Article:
Walking

Love hiking, love Elmet

Whether you’re a seasoned hiker or simply enjoy communing with nature in the great outdoors, Elmet Farmhouse provides the ideal base for a walking holiday in Yorkshire. With Hebden Bridge and the spectacular National Trust woodlands of Hardcastle Crags in the valley below, heather moorland on the hillside above and beautiful hay meadows all around, Elmet Farmhouse is ideally located for exploring the dramatic landscape of the Upper Calder Valley, with fantastic opportunities for varied rambles from the door.

 

Hardcastle Crags is a steep-sided wooded valley owned by the National Trust  elmet-farmhouse-heather-moorland-august-12

Left: Hardcastle Crags with Heptonstall Moor beyond. Right: Heather moorland above Pecket Well 

 
Meadows above Crimsworth Dean looking towards Old Town Mill    hardcastle-crags-national-trust-11

Left: Old Town Mill from Crimsworth Dean. Right: Hebden Water flowing through Hardcastle Crags

Ramblers’ paradise

Walkers are welcome at Elmet Farmhouse. Located in the Heart of the Pennines, close to the Yorkshire Dales, with Brontë Country on the doorstep, this is spectacular terrain for hikers. Being enthusiastic walkers ourselves, we know just how good the countryside round here is for ramblers. We’re keen to encourage fellow hikers to come and stay so that you too can discover the delights of the Upper Calder Valley and the stunning countryside around Hebden Bridge, Haworth and the South Pennines. We provide maps, walks leaflets and guidebooks, so all you need to bring is your boots and rucksacks. We’ve even compiled notes on our favourite perambulations and we’re happy to give advice on local walks.

 

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Left: Luddenden Dean with bracken in foreground. Right: Walshaw Dean reservoirs and heather moorland

Up hill and down dale

With its dramatic plunging valleys, rolling hills and rocky outcrops, the landscape of the Upper Calder Valley is very striking. One of the  joys of walking in this area is that the countryside is extremely accessible, with an extensive network of footpaths, bridleways, ancient causeways and stone-paved packhorse trails dating back for centuries. You’ll find paths at all levels: running along river banks and canals in the valley bottoms, zigzagging up and down the hillsides through the woods, linking the farms on the shoulders of the hills and snaking across ‘the tops’ over the moors or dramatic rocky hilltop ridges.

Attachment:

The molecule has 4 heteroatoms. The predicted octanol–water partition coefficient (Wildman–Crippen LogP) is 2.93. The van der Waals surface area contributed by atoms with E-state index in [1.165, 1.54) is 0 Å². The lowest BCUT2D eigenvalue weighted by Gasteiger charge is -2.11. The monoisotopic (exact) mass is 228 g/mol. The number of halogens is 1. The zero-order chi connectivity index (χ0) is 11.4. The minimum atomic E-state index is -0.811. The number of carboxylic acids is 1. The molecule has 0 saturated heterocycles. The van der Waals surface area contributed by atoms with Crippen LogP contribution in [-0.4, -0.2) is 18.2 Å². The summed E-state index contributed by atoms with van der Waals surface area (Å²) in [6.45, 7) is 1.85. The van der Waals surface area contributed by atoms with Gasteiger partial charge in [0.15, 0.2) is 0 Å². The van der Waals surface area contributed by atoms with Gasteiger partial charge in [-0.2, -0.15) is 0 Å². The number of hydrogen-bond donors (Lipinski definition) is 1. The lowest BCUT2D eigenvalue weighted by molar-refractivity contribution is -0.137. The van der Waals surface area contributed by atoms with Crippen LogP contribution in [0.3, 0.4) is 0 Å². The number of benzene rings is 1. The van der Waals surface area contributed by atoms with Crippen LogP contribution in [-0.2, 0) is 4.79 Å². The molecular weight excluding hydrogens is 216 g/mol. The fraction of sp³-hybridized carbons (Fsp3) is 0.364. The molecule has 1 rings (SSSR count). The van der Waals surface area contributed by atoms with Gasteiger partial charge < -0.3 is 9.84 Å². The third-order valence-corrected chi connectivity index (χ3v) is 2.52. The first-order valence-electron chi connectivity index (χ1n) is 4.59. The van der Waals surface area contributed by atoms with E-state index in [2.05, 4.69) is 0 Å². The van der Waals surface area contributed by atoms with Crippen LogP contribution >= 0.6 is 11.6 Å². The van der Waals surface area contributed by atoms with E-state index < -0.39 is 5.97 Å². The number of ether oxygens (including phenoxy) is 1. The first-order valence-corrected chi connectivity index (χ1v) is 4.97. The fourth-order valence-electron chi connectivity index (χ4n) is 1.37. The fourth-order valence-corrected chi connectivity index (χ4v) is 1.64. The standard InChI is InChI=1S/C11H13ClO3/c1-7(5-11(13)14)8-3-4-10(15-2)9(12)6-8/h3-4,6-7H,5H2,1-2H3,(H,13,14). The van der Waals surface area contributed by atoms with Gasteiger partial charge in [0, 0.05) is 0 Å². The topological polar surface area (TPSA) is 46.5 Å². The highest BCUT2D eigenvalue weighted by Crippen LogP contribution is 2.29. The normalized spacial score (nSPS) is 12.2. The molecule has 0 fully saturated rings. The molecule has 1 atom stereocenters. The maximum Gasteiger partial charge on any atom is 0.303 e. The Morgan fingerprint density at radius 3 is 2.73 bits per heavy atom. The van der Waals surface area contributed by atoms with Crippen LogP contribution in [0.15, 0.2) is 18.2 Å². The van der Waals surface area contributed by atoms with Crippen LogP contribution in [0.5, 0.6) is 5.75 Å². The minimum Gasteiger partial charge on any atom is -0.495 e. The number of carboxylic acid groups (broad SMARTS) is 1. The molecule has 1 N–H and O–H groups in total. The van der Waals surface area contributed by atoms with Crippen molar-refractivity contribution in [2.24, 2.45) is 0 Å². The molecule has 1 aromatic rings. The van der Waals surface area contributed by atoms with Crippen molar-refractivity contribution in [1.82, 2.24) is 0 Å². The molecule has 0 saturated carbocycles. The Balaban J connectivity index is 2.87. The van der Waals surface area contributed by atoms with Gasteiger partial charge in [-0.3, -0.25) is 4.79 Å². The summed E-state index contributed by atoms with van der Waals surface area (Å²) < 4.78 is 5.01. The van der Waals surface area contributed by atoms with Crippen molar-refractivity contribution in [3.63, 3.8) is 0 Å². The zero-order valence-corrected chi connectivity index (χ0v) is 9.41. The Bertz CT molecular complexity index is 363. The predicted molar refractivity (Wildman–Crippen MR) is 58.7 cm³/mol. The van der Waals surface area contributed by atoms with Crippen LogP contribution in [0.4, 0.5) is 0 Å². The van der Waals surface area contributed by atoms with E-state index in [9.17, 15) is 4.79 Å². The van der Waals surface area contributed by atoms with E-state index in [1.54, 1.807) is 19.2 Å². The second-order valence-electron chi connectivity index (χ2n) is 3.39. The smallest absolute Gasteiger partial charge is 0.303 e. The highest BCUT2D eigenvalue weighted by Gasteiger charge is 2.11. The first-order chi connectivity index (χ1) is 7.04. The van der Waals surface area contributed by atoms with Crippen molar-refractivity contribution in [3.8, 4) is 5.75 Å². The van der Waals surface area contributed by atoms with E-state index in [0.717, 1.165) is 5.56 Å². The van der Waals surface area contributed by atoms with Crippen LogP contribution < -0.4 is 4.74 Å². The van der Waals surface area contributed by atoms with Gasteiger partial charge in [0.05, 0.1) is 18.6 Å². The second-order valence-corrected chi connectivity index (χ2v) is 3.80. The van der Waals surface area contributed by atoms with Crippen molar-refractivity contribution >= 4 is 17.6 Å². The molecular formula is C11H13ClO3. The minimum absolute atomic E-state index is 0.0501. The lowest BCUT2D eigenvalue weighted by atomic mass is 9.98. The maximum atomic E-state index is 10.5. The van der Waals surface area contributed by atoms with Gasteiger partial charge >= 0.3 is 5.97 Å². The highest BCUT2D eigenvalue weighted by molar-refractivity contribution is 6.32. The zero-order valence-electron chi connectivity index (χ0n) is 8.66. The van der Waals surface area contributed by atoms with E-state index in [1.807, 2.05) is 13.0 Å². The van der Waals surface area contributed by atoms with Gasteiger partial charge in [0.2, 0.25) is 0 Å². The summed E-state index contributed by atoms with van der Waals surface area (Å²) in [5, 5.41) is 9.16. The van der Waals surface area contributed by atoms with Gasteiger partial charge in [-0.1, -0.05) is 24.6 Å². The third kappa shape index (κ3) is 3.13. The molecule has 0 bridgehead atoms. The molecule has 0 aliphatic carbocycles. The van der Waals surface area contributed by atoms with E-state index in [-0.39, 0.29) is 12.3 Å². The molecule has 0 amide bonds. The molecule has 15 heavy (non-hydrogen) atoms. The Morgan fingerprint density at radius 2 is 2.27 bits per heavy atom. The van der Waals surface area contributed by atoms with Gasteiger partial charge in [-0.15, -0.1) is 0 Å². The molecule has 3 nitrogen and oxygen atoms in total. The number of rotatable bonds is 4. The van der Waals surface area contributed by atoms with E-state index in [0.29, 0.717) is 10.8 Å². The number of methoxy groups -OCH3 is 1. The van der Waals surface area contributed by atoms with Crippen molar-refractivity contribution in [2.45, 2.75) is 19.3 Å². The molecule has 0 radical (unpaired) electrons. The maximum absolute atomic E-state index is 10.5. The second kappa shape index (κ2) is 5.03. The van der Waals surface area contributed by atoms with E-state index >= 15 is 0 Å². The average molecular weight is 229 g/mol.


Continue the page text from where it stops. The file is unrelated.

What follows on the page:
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Left: Hay making in meadow in front of Elmet Farmhouse. Right: Shackleton Hill from Crimsworth Dean

License to roam

Whether you prefer linear walks or circular loops, the area provides great variety and flexibility. There’s plenty to keep you occupied for at least a week in and around Hebden BridgeHardcastle Crags, with its bluebells, beech woods and waterfalls, is a walker’s paradise in its own right, with over 14 miles of footpaths crisscrossing the river. But this is just the tip of the iceberg: there are several other equally beautiful steep-sided valleys nearby, each one a hidden gem, including Crimsworth Dean near Pecket Well and Colden Clough near Heptonstall, as well as Luddenden Dean and Cragg Vale.

 

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Left: Junction of Hardcastle Crags and Crimsworth Dean in autumn. Right: Rhododendrons in bloom on the banks 0f Walshaw Reservoir

Way to go!

Brontë Country is also within very close range. From Elmet Farmhouse you can hike over to Top Withens via Walshaw or Crimsworth Dean to get a flavour of Wuthering Heights, then amble along the Brontë Way to Haworth. Seasoned hikers can also tackle longer trails, such as the 50-mile Calderdale Way, or try out stretches of the legendary Pennine Way, which runs near Heptonstall and past Stoodley Pike.

 

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Stoodley Pike towering over the high meadows and deep wooded valleys of Calderdale

 

Stride the Yorkshire Dales

The Yorkshire Dales National Park is also easy to reach from Elmet Farmhouse, another rich resource for walkers. Simply head north to explore Wharfedale and Malham. Whereas the precipitous valleys around Calderdale are formed from millstone grit, the landscape of the Dales is quite different. This is limestone country, characterised by impressive geological formations such as the limestone pavements and dramatic cliffs of Malham Cove and Gordale Scar. A few miles beyond, the landscape changes once more as you enter the lush U-shaped valleys of Wensleydale and Swaledale, another world again.

 

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Limestone outcrops near Gordale Scar in the Yorkshire Dales National Park

 

Walkers are welcome

So if you’re looking for a base for a walking holiday in Yorkshire, Elmet Farmhouse provides the perfect location. There’s such a wealth of hiking opportunities in this area – from Stoodley Pike and Hardcastle Crags to the Three Peaks and Simon’s Seat – you’ll struggle to pack them all in.  Once you’ve sampled the pleasures of walking in the South Pennines and the Yorkshire Dales, we guarantee you’ll be hooked.

 

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Left: Simon’s Seat from Parcevall Hall Gardens near Appletreewick. Right: The Strid near Bolton Abbey in Wharfedale

 

Walkers are welcome 3rd symbol

 

Hebden Bridge was the first town in the country sign up to the Walkers are Welcome scheme, now a flourishing nationwide movement. For more information about hiking and cycling in this area, including specific routes, please follow these links:

Hebden Bridge Walkers Action

Heart of the Pennines

Visit Calderdale

Cycle Calderdale

 
 
 
 
 
 
 

© Text and images copyright Lesley Jackson

 

 

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